To mark the Leavetaking (Apososis) of the Feast of the Ascension, we offer the following reflection by Fr. Alexander Men:
During His earthly life, Christ the Savior liked to withdraw to the mountains, where the sky seemed closer and vast expanses of land were visible. When He was being tempted by the devil in the wilderness, all of whose his temptations he rejected, He was standing on a mountain so high that it seemed that all the kingdoms of the world were visible therefrom. It was on another mountain that He prayed, His face shining and His clothes becoming white and gleaming – this was His Transfiguration. He frequently stopped to spend the night on the Mount of Olives with His disciples. This mount was not far from Jerusalem. It was there, on the eve of His Passion, that the Lord spoke to His disciples about what would happen to the world, to the people, and to Jerusalem.
Likewise, after He had appeared to His disciples, He went up this same beloved Mount of Olives with them. We do not know whether this was in the morning or in the evening, but from there, from the peak of this mount, there opened before them hills, valleys, and the city lying at their feet. This was Jerusalem, in which lived the righteous and the sinful, prophets and murderers, kings and priests. The Lord may have been standing on the very place on which He had foretold the future of the world. Sending out His disciples therefrom, He said to them: “Just as My Father sent Me, so now am I sending you” [cf. John 20:21]. There they stood, timid but joyful, not knowing for certain what would come next. One of them asked: “Lord, perhaps now You will restore the Kingdom to Israel?” [cf. Acts 1:6]. They did not know where or for what reason He was sending them. Later they were enlightened by the Spirit of God, Who both showed them the way and gave them the power of the Word.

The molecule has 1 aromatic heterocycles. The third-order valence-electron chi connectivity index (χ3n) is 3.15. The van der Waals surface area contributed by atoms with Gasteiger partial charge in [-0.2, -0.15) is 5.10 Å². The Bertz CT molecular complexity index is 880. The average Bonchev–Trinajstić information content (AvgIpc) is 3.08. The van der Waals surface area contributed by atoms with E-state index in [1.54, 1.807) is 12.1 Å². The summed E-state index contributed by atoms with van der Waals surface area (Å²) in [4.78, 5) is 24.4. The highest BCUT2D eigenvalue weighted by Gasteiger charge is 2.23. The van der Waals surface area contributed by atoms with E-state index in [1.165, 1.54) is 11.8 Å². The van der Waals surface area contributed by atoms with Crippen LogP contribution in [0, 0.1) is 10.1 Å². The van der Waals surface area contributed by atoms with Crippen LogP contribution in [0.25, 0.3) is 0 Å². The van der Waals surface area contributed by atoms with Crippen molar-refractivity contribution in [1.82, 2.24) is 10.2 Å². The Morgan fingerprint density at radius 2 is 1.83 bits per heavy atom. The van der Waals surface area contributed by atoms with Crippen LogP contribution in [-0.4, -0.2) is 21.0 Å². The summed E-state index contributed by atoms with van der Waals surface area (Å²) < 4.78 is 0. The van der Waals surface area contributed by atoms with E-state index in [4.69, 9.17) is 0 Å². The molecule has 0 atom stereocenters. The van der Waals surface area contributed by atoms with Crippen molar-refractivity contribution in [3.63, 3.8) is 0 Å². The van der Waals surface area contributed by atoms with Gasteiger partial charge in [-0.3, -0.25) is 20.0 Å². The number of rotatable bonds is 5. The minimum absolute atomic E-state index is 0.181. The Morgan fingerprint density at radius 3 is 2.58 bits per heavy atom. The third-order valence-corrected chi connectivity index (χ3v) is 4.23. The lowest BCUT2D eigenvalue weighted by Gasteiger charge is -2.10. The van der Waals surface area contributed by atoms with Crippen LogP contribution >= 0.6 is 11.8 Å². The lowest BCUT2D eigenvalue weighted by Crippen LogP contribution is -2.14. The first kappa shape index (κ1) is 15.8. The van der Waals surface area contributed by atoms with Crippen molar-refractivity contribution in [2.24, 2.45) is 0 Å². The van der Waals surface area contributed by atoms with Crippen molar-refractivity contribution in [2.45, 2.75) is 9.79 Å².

Meanwhile, the Lord raised His hand and blessed them, blessing also all whom they would later enlighten, as well as all their descendents, all those hundreds, thousands, and millions of people. “All power has been given Me,” He said, “both in heaven and on earth” [cf. Matthew 28:18]. He had previously been subject to human laws – being in need of food and water, sleep and rest – but now He had conquered everything, even death. After the Resurrection He said: “All power has been given Me, both in heaven and on earth.” Now everything is streaming towards Him. The entire world will submit gradually to the Risen Lord – neither in a single hour, nor in a single day, nor in a single decade, but over the course of a very long time, everything will submit to the Lord Jesus.
While He was blessing them, a cloud separated Him from them. This cloud has not disappeared even now, for we do not see Christ with our physical eyes, although He remains here on earth. He is on earth; He is in heaven. He is God; He is man. He is in eternity; He is with us in our short lives. We can touch Him and we can hear His voice, because the Lord is with us.
This is why the Church sings these words in the troparion: “Thou hast ascended in glory, O Christ God, granting joy to Thy disciples.” One might wonder: what kind of joy can there be when He was parting from them, when He will no longer appear to them in visible form? There was joy, however, because He remained with them forever, remaining in everyone who loves Him, for He is the Savior Who came into the world to save sinners, of whom I am chief. The joy of being always with the Lord – this is what the Ascension means. Now He is neither in Jerusalem, nor in Bethlehem, nor in Nazareth; neither on a mountain nor in a valley; neither at the sea nor in the city. He is everywhere. He ascended to the right hand of the Father; He abides where God abides, which is everywhere. Therefore, in any place on earth, at any time of day or night, we can always call upon Him and He will be at our side. He will be our Lord and He will hear us, for He is with us forever, even unto the end of the ages.
Translated from the Russian.